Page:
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Revista de Biología Tropical

On-line version ISSN 0034-7744Print version ISSN 0034-7744

Rev. biol. trop vol.67 n.4 San José Jul./Sep. 2019 


Bacterial extracts for the control of Atta cephalotes (Hymenoptera: Formicidae) and its symbiotic fungus Leucoagaricus gongylophorus (Agaricales: Agaricaceae)

Extractos bacterianos para el control de Atta cephalotes (Hymenoptera: Formicidae) y su hongo simbiótico Leucoagaricus gongylophorus (Agaricales: Agaricaceae)

Miguel Uribe Londoño1 

Magally Romero-Tabarez1  2 

Adriana Ortiz-Reyes1  2 

1Grupo de Investigación en Sustancias Activas y Biotecnología (SaBio), Universidad Nacional de Colombia, 050034 Medellín, Colombia;

2Escuela de Biociencias, Facultad de Ciencias, Universidad Nacional de Colombia, Medellín, Colombia;,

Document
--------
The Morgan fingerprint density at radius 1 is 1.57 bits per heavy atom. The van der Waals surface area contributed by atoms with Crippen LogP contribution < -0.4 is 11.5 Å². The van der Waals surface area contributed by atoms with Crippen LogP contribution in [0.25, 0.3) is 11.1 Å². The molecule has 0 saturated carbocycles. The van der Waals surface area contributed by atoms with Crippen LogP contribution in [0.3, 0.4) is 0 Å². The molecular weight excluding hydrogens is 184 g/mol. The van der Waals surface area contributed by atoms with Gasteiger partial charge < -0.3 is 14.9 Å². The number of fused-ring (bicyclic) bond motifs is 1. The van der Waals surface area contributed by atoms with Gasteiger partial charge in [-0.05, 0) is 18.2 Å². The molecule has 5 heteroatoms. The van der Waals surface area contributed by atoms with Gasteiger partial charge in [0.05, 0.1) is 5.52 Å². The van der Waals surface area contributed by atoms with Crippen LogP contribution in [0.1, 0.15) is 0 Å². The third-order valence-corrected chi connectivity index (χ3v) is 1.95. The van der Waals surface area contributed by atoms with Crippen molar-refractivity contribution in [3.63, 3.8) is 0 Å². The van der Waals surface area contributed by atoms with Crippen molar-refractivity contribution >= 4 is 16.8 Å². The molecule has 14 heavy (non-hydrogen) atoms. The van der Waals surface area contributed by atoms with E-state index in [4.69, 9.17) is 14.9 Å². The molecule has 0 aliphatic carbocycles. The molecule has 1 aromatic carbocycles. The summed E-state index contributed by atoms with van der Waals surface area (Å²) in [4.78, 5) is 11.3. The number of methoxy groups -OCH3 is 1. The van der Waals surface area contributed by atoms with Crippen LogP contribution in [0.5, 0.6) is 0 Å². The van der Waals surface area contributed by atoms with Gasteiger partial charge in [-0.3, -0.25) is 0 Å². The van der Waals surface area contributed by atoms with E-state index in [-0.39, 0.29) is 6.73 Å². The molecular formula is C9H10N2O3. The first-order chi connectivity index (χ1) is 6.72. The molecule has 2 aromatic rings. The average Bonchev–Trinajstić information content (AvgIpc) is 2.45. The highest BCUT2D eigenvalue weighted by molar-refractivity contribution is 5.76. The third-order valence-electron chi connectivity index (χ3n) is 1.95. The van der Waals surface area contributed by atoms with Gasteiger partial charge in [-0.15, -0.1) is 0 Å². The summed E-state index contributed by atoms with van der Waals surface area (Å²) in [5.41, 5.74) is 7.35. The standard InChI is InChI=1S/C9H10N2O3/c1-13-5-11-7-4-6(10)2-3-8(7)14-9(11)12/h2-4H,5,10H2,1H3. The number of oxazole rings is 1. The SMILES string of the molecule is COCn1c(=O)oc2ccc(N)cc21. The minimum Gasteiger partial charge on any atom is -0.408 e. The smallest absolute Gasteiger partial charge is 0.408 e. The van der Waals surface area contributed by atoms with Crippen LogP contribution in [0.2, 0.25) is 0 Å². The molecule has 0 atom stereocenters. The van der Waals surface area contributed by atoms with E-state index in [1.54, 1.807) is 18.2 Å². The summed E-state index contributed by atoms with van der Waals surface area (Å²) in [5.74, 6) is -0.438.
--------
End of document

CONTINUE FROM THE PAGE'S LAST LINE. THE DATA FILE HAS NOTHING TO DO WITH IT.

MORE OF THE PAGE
Leaf-cutting ants Atta cephalotes (Linnaeus) are one of the main insect pests in Latin America; these ants (along with Acromyrmex spp.) present a unique characteristic amongst ants, - the cultivation of the Leucoagaricus gongylophorus Möller (Singer) fungus as a food source. They belong to tribe Attini and build nests in underground chambers which are interconnected by pathways. These voracious ants have attacked over 45 crop fields in Colombia. The main control method has been the use of synthetic chemical products; however, alternative control measures must be established. One alternative that has a great potential are bacteria and their secondary metabolites.